Repeat sex offender Jody Matthew Burke, who says he wants to change his sex since being convicted of hyper-violent sexual assaults on his ex-wife, has launched a campaign from prison on Facebook and Instagram to expose a manager who allegedly refused her transfer to a women’s prison.

Burke, who now wishes to call himself Amber, created a Facebook page in early February, presumably through a contraband phone he has access to at the Montreal Detention Facility (Bordeaux). He is being held there pending his sentence on Wednesday, notably for armed sexual assault and death threats against his ex-spouse, Brigitte Jobin, whom he beat and forced to have sex with a knife to her throat.

On February 13, Burke used this Facebook account to contact Ms. Jobin from prison, “liking” one of her posts.

“It angered me deeply,” says Ms. Jobin. “It’s just to provoke me. He wanted me to know he got himself a Facebook account, it was very calculated,” she adds.

“I’ve had insomnia every night for a month while I’m awaiting sentencing. He is already preparing his next life on Facebook and Instagram, ”laments Ms. Jobin.

“What shakes me the most is that he poses as a victim on the networks,” adds the 36-year-old woman.

The situation nevertheless forced the Crown to ask the Superior Court to prohibit Burke from contacting Ms. Jobin, at the end of February.

Last week, days away from his sentence, Burke made further statements, this time posting a selfie as a “story” on Instagram. Burke appears there with a black dress, along with three other individuals.

According to the president of the Syndicat des agents de la paix en services correctionnels du Québec (SAPSCQ-CSN), Mathieu Lavoie, the place where the photo was taken “resembles a prison cell quite convincingly”. “It could be Bordeaux or Rivière-des-Prairies,” he confirms.

Burke also posted a message on Facebook specifically targeting a manager at the Montreal detention center, whom he blames for refusing to transfer him to a women’s prison because he has not to date initiated any change procedures. of sex. “Justin Trudeau, according to his policy, says I qualify,” Burke argued, indicating that “now is the time” to file a complaint.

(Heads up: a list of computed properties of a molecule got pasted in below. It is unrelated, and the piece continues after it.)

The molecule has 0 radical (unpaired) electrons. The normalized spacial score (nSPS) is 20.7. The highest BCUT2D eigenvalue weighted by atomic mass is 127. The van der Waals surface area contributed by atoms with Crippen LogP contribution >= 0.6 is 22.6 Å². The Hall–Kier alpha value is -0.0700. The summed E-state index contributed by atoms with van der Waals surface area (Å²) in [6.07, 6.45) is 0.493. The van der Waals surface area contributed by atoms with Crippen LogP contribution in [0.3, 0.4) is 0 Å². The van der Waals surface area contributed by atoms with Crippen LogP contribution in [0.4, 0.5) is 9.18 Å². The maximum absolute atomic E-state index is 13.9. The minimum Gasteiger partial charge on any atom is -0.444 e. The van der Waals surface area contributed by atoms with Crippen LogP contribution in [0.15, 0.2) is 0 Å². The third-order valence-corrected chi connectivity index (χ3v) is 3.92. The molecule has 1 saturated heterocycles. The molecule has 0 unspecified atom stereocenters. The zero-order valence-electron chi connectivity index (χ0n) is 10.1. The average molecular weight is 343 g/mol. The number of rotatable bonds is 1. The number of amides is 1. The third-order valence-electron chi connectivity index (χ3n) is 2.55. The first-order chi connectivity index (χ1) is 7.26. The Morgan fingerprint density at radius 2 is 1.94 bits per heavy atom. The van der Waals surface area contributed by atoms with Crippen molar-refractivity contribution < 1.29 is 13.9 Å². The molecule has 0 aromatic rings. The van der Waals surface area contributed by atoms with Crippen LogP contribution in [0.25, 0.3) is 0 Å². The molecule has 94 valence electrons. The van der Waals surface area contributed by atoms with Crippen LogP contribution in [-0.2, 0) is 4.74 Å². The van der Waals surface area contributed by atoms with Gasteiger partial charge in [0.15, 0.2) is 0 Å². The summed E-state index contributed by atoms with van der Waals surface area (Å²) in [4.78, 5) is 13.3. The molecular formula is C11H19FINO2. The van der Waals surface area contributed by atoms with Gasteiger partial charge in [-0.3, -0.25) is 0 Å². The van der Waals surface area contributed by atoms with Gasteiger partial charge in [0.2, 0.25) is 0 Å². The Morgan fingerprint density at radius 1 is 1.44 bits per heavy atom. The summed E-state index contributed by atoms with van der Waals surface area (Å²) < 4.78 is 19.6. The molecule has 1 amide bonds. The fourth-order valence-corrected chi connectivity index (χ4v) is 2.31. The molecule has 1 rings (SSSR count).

“Being a trans woman held in a men’s prison was very difficult because of the oppression,” Burke adds in another post.

The Ministry of Public Security, questioned by La Presse about this publication, says that it is carrying out checks to “trace the thread of events”. Posting a manager’s name on social media “is not considered a threat, but could be considered intimidation,” spokeswoman Louise Quintin said.

“Minister [François] Bonnardel [responsible for Public Security] must react, insists Mathieu Lavoie, of SAPSCQ-CSN. One day, it may be photos of correctional officers that will be released. This is part of the intimidation tactics incarcerated people use against prison staff,” he laments.

Already convicted twice for similar violent assaults against two other ex-spouses, Burke will most likely be transferred to a federal penitentiary once his sentence is announced. Under a policy formalized last May by the Correctional Service of Canada, all federal inmates can request to be incarcerated in the type of institution “that best matches their gender identity or expression”, regardless of whether or not they have started sex change procedures. Only “overriding health or safety concerns” can justify a refusal.

La Presse attempted to obtain comments from Burke’s lawyer, Me Véronique Talbot, but she did not call back.

The Criminal Code provides no penalties for inmates caught using cell phones in prison. Rather, it is the institution’s Rules of Procedure that apply, which provides for disciplinary penalties. “In general, in provincial prisons, the managers impose isolation, specifies Me Sylvie Bordelais, vice-president of the Association of lawyers and lawyers in prison law of Quebec. The maximum is 30 days, but that depends on the managers’ imagination. They can split the same incident into several different events,” she says.